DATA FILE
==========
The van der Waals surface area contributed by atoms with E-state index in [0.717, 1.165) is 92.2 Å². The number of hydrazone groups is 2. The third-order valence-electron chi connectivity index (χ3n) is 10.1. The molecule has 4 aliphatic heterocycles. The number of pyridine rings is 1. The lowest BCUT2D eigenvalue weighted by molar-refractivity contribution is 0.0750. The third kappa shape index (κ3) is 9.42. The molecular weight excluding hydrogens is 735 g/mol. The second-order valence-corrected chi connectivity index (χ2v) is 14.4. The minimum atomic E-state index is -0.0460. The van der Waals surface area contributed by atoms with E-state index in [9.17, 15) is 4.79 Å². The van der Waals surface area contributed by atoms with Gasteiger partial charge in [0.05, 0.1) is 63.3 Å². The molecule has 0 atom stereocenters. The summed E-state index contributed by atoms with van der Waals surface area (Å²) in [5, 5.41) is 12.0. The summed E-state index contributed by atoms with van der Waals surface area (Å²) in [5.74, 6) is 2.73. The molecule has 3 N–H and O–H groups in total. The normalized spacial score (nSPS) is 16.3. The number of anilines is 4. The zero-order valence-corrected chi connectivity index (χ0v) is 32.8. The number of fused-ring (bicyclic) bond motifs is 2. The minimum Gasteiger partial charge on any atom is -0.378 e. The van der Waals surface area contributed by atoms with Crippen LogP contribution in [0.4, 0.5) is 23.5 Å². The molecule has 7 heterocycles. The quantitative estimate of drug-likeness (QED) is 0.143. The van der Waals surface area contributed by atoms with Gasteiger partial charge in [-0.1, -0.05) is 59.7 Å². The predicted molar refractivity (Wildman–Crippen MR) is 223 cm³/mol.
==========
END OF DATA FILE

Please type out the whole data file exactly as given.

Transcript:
The van der Waals surface area contributed by atoms with E-state index in [0.717, 1.165) is 92.2 Å². The number of hydrazone groups is 2. The third-order valence-electron chi connectivity index (χ3n) is 10.1. The molecule has 4 aliphatic heterocycles. The number of pyridine rings is 1. The lowest BCUT2D eigenvalue weighted by molar-refractivity contribution is 0.0750. The third kappa shape index (κ3) is 9.42. The molecular weight excluding hydrogens is 735 g/mol. The second-order valence-corrected chi connectivity index (χ2v) is 14.4. The minimum atomic E-state index is -0.0460. The van der Waals surface area contributed by atoms with E-state index in [9.17, 15) is 4.79 Å². The van der Waals surface area contributed by atoms with Gasteiger partial charge in [0.05, 0.1) is 63.3 Å². The molecule has 0 atom stereocenters. The summed E-state index contributed by atoms with van der Waals surface area (Å²) in [5, 5.41) is 12.0. The summed E-state index contributed by atoms with van der Waals surface area (Å²) in [5.74, 6) is 2.73. The molecule has 3 N–H and O–H groups in total. The normalized spacial score (nSPS) is 16.3. The number of anilines is 4. The zero-order valence-corrected chi connectivity index (χ0v) is 32.8. The number of fused-ring (bicyclic) bond motifs is 2. The minimum Gasteiger partial charge on any atom is -0.378 e. The van der Waals surface area contributed by atoms with Crippen LogP contribution in [0.4, 0.5) is 23.5 Å². The molecule has 7 heterocycles. The quantitative estimate of drug-likeness (QED) is 0.143. The van der Waals surface area contributed by atoms with Gasteiger partial charge in [-0.1, -0.05) is 59.7 Å². The predicted molar refractivity (Wildman–Crippen MR) is 223 cm³/mol.